In Washington state, teachers who complete a rigorous national certification program and work at a high-poverty school collect a combined $10,000 bonus each year. And new research from the University of Washington finds that the bonus program helps improve recruitment and retention at those hard-to-staff schools.

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Since 2007, the state of Washington has tried to persuade more teachers to work and stay at high-poverty schools by offering them a $10,000 bonus — if they complete a rigorous, national certification program.

The bonus actually comes in two installments: $5,000 for any teacher who earns a certification from the National Board for Professional Teaching Standards, and another $5,000 for teaching at a school that enrolls a significant number of low-income students.

Compared to other states, Washington has the third highest count of nationally certified teachers — 10,135 as of January — suggesting the bonus may have led more educators to complete the one- to five-year training program. And according to new research from the University of Washington, the additional $5,000 bonus for certified teachers who work in high-poverty schools has improved recruitment and retention efforts at those hard-to-staff schools.

“Salary really does matter,” said Dan Goldhaber, director of the UW’s Center for Education Data and Research.

In a paper published last month in the journal Economic of Education Review, Goldhaber and co-author James Cowan found that the incentive for certified teachers to work in high-poverty schools not only increased the share of teachers with the professional certificates. (They estimated a 4-to-8 percentage point increase after five years of making the bonuses available.)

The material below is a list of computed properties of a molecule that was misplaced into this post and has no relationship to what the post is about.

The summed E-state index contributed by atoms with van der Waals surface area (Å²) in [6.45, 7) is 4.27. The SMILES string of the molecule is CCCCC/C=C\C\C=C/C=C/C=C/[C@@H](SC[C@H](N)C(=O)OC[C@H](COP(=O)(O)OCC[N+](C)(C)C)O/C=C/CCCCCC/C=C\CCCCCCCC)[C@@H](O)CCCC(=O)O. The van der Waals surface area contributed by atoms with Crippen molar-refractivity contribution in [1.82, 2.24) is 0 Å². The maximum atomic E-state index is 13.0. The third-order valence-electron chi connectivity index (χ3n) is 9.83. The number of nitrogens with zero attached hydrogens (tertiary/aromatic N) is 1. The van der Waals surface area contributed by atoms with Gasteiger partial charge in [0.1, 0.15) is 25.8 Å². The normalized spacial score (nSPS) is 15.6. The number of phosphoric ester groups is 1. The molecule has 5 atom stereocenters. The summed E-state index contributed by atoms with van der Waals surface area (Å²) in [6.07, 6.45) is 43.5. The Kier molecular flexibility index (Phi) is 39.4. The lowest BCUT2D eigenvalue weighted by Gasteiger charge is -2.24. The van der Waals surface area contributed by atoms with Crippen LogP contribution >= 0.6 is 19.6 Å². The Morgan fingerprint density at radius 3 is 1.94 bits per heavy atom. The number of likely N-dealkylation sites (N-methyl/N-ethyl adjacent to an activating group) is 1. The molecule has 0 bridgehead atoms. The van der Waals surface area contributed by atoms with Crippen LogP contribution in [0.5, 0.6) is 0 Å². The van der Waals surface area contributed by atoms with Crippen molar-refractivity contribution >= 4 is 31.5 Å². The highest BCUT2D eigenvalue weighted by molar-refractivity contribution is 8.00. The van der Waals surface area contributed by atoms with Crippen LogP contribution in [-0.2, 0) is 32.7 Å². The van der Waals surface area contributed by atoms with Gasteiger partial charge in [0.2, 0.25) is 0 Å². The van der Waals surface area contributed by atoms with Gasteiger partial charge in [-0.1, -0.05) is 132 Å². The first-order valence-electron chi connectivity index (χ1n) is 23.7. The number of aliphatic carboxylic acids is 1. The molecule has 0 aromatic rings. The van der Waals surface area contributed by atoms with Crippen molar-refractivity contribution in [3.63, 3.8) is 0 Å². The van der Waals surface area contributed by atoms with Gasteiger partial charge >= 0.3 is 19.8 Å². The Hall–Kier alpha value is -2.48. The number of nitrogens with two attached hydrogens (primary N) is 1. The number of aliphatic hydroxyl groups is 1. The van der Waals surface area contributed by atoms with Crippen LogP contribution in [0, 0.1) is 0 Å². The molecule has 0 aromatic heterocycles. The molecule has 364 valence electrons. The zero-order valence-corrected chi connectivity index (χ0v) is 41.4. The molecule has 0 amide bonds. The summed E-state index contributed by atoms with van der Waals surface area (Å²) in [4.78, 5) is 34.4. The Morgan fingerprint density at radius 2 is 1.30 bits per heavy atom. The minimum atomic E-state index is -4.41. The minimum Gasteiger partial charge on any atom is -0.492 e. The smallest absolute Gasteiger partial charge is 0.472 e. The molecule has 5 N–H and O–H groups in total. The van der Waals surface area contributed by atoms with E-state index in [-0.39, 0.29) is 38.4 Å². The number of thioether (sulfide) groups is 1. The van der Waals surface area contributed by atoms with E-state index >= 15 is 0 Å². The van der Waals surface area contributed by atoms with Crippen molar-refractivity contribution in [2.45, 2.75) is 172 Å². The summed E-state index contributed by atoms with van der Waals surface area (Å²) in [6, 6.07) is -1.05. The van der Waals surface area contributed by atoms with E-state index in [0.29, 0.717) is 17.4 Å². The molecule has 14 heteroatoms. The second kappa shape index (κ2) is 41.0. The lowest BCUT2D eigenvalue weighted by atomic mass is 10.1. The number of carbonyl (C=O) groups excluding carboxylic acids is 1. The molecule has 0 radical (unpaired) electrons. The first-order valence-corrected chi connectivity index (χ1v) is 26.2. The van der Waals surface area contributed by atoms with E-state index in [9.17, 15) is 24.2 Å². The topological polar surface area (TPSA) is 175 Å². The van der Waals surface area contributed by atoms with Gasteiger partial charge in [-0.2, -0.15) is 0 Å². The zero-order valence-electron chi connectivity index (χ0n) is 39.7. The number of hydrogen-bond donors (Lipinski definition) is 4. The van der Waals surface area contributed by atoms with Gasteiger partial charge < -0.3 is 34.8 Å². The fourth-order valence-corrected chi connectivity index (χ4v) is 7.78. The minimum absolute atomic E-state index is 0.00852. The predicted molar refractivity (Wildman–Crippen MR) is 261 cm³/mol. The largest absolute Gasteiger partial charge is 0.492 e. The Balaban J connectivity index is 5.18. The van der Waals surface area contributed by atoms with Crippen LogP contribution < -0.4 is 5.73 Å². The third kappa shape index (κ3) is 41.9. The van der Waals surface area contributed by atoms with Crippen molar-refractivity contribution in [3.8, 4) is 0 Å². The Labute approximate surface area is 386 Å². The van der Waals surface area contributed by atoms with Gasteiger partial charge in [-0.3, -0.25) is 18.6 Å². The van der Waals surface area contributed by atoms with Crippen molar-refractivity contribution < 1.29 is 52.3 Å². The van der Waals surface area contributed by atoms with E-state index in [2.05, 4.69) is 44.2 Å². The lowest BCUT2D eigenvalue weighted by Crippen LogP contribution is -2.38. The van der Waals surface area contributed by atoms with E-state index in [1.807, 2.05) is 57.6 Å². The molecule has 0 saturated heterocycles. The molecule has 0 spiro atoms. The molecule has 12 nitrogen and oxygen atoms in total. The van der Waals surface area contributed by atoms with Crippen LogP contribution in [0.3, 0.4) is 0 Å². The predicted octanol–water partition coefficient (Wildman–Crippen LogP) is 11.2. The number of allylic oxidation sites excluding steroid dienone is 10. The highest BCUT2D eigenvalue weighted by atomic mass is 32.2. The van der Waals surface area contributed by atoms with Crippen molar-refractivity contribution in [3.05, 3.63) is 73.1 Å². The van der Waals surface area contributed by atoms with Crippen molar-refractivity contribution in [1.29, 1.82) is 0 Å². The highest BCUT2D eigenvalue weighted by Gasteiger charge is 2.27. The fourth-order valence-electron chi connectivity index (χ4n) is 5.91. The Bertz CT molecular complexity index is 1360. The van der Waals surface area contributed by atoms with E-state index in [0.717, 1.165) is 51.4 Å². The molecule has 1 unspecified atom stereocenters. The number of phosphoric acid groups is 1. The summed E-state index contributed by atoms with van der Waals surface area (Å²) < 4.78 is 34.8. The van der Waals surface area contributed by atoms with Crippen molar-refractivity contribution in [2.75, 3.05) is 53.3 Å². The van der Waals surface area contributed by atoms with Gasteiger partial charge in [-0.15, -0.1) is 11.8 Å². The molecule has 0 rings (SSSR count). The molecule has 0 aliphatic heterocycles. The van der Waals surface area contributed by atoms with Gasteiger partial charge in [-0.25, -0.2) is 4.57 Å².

Cowan and Goldhaber also looked at the likelihood that a certified teacher eligible for the extra money would leave their school in the following year. And they found approximately 31 to 41 percent lower turnover rates among those teachers.

Within a school, research has found that teacher quality is the most important variable in a student’s success. But in a previous study, Goldhaber found wide gaps between where the more experienced and effective teachers teach and where low-income and underperforming students need the most help.

Goldhaber, however, argued his new research offers a solution to close those gaps.

“There is inequity in the distribution of teacher quality across students (but) salary is a policy lever that works,” Goldhaber said of his new research. “Therefore, it seems like the implication is if you want to address the inequity, you ought to have a salary differential that favors teaching in disadvantaged schools.”

But Andrea Gamboa, a social studies teacher at Foster High in Tukwila, said the state’s bonus program made little difference in her decision to get her national certification in 2009. And it didn’t convince her to stay at her school for 13 years running.

“When I think about the things that keep me at Foster, I don’t know that the bonus is at the top of my list,” Gamboa said. “I mean, it’s helpful. I’m not going to lie: Teachers are underpaid and we work really hard.

“So does an extra $5,000 impact my decision to stay for the long run? No, I do this work for the kids.”

Directly across the football field from Foster, algebra and journalism teacher Debbie Aldous found a bit more value in the bonuses.

She started working at Showalter Elementary in 2000 and credited the incentive for convincing her to renew her national certification two years ago.

“I’m not looking to leave Showalter,” Aldous said. “But I’m 51 now, so I have maybe 10, 12 years left.”

“I have to try to maximize what I can potentially make before I retire, so yeah, the bonus is something I definitely think about.”